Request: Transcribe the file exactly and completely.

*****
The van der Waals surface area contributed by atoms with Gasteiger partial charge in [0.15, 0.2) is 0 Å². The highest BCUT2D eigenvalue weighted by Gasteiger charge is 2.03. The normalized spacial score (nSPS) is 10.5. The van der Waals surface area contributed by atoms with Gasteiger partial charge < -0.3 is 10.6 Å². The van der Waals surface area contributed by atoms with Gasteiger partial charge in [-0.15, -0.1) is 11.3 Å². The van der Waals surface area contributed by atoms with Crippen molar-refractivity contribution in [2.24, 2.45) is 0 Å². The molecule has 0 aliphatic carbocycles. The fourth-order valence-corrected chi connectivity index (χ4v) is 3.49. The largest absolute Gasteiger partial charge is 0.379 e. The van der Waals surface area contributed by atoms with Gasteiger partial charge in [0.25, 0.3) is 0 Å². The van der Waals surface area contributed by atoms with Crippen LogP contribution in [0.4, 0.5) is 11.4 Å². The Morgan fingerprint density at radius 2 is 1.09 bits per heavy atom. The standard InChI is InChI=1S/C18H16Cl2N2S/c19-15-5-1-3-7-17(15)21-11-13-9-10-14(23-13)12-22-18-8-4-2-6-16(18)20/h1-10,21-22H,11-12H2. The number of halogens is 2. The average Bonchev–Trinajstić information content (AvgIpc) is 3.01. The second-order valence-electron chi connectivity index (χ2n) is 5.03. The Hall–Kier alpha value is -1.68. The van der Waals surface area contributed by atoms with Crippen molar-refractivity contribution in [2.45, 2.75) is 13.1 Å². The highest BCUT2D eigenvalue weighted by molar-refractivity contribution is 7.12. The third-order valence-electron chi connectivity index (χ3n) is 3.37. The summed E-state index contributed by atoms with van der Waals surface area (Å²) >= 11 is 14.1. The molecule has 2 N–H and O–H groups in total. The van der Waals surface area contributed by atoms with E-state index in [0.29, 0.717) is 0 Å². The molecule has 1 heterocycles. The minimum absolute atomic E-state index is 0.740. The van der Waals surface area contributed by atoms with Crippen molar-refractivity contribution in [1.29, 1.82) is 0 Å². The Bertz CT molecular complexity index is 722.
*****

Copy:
The van der Waals surface area contributed by atoms with Gasteiger partial charge in [0.15, 0.2) is 0 Å². The highest BCUT2D eigenvalue weighted by Gasteiger charge is 2.03. The normalized spacial score (nSPS) is 10.5. The van der Waals surface area contributed by atoms with Gasteiger partial charge < -0.3 is 10.6 Å². The van der Waals surface area contributed by atoms with Gasteiger partial charge in [-0.15, -0.1) is 11.3 Å². The van der Waals surface area contributed by atoms with Crippen molar-refractivity contribution in [2.24, 2.45) is 0 Å². The molecule has 0 aliphatic carbocycles. The fourth-order valence-corrected chi connectivity index (χ4v) is 3.49. The largest absolute Gasteiger partial charge is 0.379 e. The van der Waals surface area contributed by atoms with Gasteiger partial charge in [0.25, 0.3) is 0 Å². The van der Waals surface area contributed by atoms with Crippen LogP contribution in [0.4, 0.5) is 11.4 Å². The Morgan fingerprint density at radius 2 is 1.09 bits per heavy atom. The standard InChI is InChI=1S/C18H16Cl2N2S/c19-15-5-1-3-7-17(15)21-11-13-9-10-14(23-13)12-22-18-8-4-2-6-16(18)20/h1-10,21-22H,11-12H2. The number of halogens is 2. The average Bonchev–Trinajstić information content (AvgIpc) is 3.01. The second-order valence-electron chi connectivity index (χ2n) is 5.03. The Hall–Kier alpha value is -1.68. The van der Waals surface area contributed by atoms with Crippen molar-refractivity contribution in [2.45, 2.75) is 13.1 Å². The highest BCUT2D eigenvalue weighted by molar-refractivity contribution is 7.12. The third-order valence-electron chi connectivity index (χ3n) is 3.37. The summed E-state index contributed by atoms with van der Waals surface area (Å²) >= 11 is 14.1. The molecule has 2 N–H and O–H groups in total. The van der Waals surface area contributed by atoms with E-state index in [0.29, 0.717) is 0 Å². The molecule has 1 heterocycles. The minimum absolute atomic E-state index is 0.740. The van der Waals surface area contributed by atoms with Crippen molar-refractivity contribution in [1.29, 1.82) is 0 Å². The Bertz CT molecular complexity index is 722.